6 Min Read
By Mohammed Abbas
LONDON, April 3 (Reuters) - Plans to boost digital surveillance powers have pushed Britain's government into a row it can ill afford, after a week of gaffes that have raised questions over Prime Minister David Cameron's leadership.
The plan involves monitoring all phone calls, texts, emails and online activities to help tackle crime and militant attacks, a move condemned even by some within Cameron's Conservative Party and labelled by critics as a "snooper's charter".
The opposition Labour Party has made political capital out of the furore sparked by the proposals, after a week of embarrassment over mixed messages on a hot food tax and how to handle a fuel strike.
"I say to the prime minister: he has got to get a grip on this government. He has got to get a grip on the way his government operates and the way that policy is made," Labour leader Ed Miliband said on Tuesday.
More damaging for Cameron is criticism from members of his own party and from the Liberal Democrats, the junior partner in Britain's coalition administration.
The government says it is introducing the measures for the security services to be able to keep up with new communication technologies, and insists the plan will not give it powers to access the contents of phone calls and emails without a warrant.
Currently, British agencies can monitor calls and emails of specific individuals who may be under investigation, after obtaining ministerial approval. The new powers are expected to extend that remit to all Britons.
"It is vital that the police and security services are able to obtain communications data in certain circumstances to investigate serious crime and terrorism and to protect the public," the Home Office, or interior ministry, said.
Senior Conservative lawmaker and former party leadership candidate David Davis said that was "unmitigated nonsense".
He warned that data caches as envisaged by the government were open to being hacked, giving the example of recent data breaches at Sony and Microsoft, and also warned of the risk that government could use the data to hunt down whistleblowers.
"What you're creating is this enormous, high-reward, effectively easy-to-hack-into database, which would be very useful to lots of people," Davis told Reuters, adding that "gaffe" was too mild a term for the plan.
Several controversies have hit the government in recent weeks, one of them over last month's annual budget, in which a gradual phasing out of a type of tax relief for pensioners was portrayed as a "granny tax" to help pay for tax cuts for high earners.
Cameron and finance minister George Osborne, also a Conservative, have struggled to shake off an image of privileged upper class politicians out of touch with ordinary Britons.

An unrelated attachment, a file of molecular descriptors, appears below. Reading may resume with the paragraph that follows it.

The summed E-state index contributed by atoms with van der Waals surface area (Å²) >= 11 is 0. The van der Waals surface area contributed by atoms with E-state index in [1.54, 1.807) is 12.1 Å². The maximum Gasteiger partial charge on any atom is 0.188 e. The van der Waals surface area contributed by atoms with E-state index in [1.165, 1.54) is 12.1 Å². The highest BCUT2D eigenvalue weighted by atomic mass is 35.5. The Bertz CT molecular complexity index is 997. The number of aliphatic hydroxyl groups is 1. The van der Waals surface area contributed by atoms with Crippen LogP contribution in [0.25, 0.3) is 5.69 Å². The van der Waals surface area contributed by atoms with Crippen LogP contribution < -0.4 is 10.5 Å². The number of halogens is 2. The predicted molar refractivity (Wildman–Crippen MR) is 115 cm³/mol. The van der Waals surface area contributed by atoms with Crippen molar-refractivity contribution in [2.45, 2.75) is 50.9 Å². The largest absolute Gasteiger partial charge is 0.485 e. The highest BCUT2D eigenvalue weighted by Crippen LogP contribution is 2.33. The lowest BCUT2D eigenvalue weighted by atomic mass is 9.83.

"This does raise questions about media and political management right at the top of the party, and it does seem as if they have lost their grip in the last two or three weeks," said Tim Bale, politics professor at the University of Sussex.
The Labour party had tried to boost digital surveillance powers when it was in government, but later dropped the plan amid fierce opposition by rival parties.
The current coalition government says its plans are different from Labour's, because it is not creating a large centralised database, which some fear could be easily accessed by government officials fishing for information.
The plan to have several databases held by various telecommunications firms and accessible only on request is seen by some as less open to abuse.
The government already requires phone operators to store some data on phone usage, but the new proposed powers are expected to cover more recent technologies such as internet voice traffic, the video calling service Skype and the social network site Facebook.
Apart from the substance of the data surveillance proposals, the way they have been handled has also attracted criticism. The plans were leaked to a Sunday paper with little detail on the ramifications for telecommunications firms or civil liberties.
"Because there has not been clarity, people are getting upset, quite rightly, about some of the worst things that might happen. I think we urgently need to see what is actually being proposed," Liberal Democrat Julian Huppert told Reuters.
Huppert is a member of parliament's Home Affairs Committee, which monitors the interior ministry, and has called on Home Secretary Theresa May to appear before the committee to answer questions about the proposals.
The press freedom group Reporters Without Borders said it was "shocked" by the plan, and that systematic monitoring of communications would put Britain on a par with the "planet's most repressive regimes".
Media reports speculate that the proposals will feature in the Queen's Speech in May, through which the government traditionally announces new policies.
Both Huppert and Davis said uncertainty over the plan could harm industry, given that telecoms firms may have to shoulder the costs of collecting more customer information, while other firms could think twice about basing operations in Britain if they feel their communications are not secure.
"If the government wants to get this to work, you can't rush it. This needs to be properly consulted on," said one senior telecommunications industry source.
The Internet Services Providers' Association called for a the plans to be "widely consulted upon in an open and transparent manner".